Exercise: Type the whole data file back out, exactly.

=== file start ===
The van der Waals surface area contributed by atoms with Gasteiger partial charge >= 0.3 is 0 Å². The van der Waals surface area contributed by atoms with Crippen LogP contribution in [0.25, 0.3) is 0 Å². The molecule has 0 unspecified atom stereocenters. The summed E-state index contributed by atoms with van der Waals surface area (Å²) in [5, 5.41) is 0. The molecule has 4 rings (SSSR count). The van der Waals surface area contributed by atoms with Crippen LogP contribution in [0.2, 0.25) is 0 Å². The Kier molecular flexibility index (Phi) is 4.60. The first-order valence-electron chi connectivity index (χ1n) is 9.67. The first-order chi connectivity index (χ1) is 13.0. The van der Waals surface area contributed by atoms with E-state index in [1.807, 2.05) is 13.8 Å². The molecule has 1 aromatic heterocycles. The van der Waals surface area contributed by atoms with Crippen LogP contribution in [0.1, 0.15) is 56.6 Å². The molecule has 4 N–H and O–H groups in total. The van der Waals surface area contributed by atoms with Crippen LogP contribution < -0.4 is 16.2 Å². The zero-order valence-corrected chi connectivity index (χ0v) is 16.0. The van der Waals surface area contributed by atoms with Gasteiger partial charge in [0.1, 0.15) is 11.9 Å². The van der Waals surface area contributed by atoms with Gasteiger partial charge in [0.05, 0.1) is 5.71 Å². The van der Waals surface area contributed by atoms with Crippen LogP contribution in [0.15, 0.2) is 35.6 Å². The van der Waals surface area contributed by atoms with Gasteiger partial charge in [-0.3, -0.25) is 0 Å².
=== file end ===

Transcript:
The van der Waals surface area contributed by atoms with Gasteiger partial charge >= 0.3 is 0 Å². The van der Waals surface area contributed by atoms with Crippen LogP contribution in [0.25, 0.3) is 0 Å². The molecule has 0 unspecified atom stereocenters. The summed E-state index contributed by atoms with van der Waals surface area (Å²) in [5, 5.41) is 0. The molecule has 4 rings (SSSR count). The van der Waals surface area contributed by atoms with Crippen LogP contribution in [0.2, 0.25) is 0 Å². The Kier molecular flexibility index (Phi) is 4.60. The first-order valence-electron chi connectivity index (χ1n) is 9.67. The first-order chi connectivity index (χ1) is 13.0. The van der Waals surface area contributed by atoms with E-state index in [1.807, 2.05) is 13.8 Å². The molecule has 1 aromatic heterocycles. The van der Waals surface area contributed by atoms with Crippen LogP contribution in [0.1, 0.15) is 56.6 Å². The molecule has 4 N–H and O–H groups in total. The van der Waals surface area contributed by atoms with Crippen LogP contribution < -0.4 is 16.2 Å². The zero-order valence-corrected chi connectivity index (χ0v) is 16.0. The van der Waals surface area contributed by atoms with Gasteiger partial charge in [0.1, 0.15) is 11.9 Å². The van der Waals surface area contributed by atoms with Gasteiger partial charge in [0.05, 0.1) is 5.71 Å². The van der Waals surface area contributed by atoms with Crippen LogP contribution in [0.15, 0.2) is 35.6 Å². The van der Waals surface area contributed by atoms with Gasteiger partial charge in [-0.3, -0.25) is 0 Å².